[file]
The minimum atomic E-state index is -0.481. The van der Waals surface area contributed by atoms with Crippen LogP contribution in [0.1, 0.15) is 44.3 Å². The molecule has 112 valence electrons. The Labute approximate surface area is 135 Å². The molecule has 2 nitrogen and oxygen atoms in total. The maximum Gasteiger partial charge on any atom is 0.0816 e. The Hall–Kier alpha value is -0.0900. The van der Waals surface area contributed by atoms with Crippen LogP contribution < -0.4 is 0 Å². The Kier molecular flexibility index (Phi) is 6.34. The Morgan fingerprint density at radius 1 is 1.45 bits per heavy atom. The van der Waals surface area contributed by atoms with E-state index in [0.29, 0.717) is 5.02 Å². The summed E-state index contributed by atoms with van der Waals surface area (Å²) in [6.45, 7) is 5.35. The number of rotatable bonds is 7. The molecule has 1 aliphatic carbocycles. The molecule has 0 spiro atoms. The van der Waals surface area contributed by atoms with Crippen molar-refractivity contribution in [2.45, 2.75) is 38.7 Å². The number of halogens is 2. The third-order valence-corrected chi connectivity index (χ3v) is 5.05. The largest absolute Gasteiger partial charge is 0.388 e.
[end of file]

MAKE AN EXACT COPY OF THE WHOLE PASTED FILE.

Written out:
The minimum atomic E-state index is -0.481. The van der Waals surface area contributed by atoms with Crippen LogP contribution in [0.1, 0.15) is 44.3 Å². The molecule has 112 valence electrons. The Labute approximate surface area is 135 Å². The molecule has 2 nitrogen and oxygen atoms in total. The maximum Gasteiger partial charge on any atom is 0.0816 e. The Hall–Kier alpha value is -0.0900. The van der Waals surface area contributed by atoms with Crippen LogP contribution < -0.4 is 0 Å². The Kier molecular flexibility index (Phi) is 6.34. The Morgan fingerprint density at radius 1 is 1.45 bits per heavy atom. The van der Waals surface area contributed by atoms with E-state index in [0.29, 0.717) is 5.02 Å². The summed E-state index contributed by atoms with van der Waals surface area (Å²) in [6.45, 7) is 5.35. The number of rotatable bonds is 7. The molecule has 1 aliphatic carbocycles. The molecule has 0 spiro atoms. The van der Waals surface area contributed by atoms with Crippen molar-refractivity contribution in [2.45, 2.75) is 38.7 Å². The number of halogens is 2. The third-order valence-corrected chi connectivity index (χ3v) is 5.05. The largest absolute Gasteiger partial charge is 0.388 e.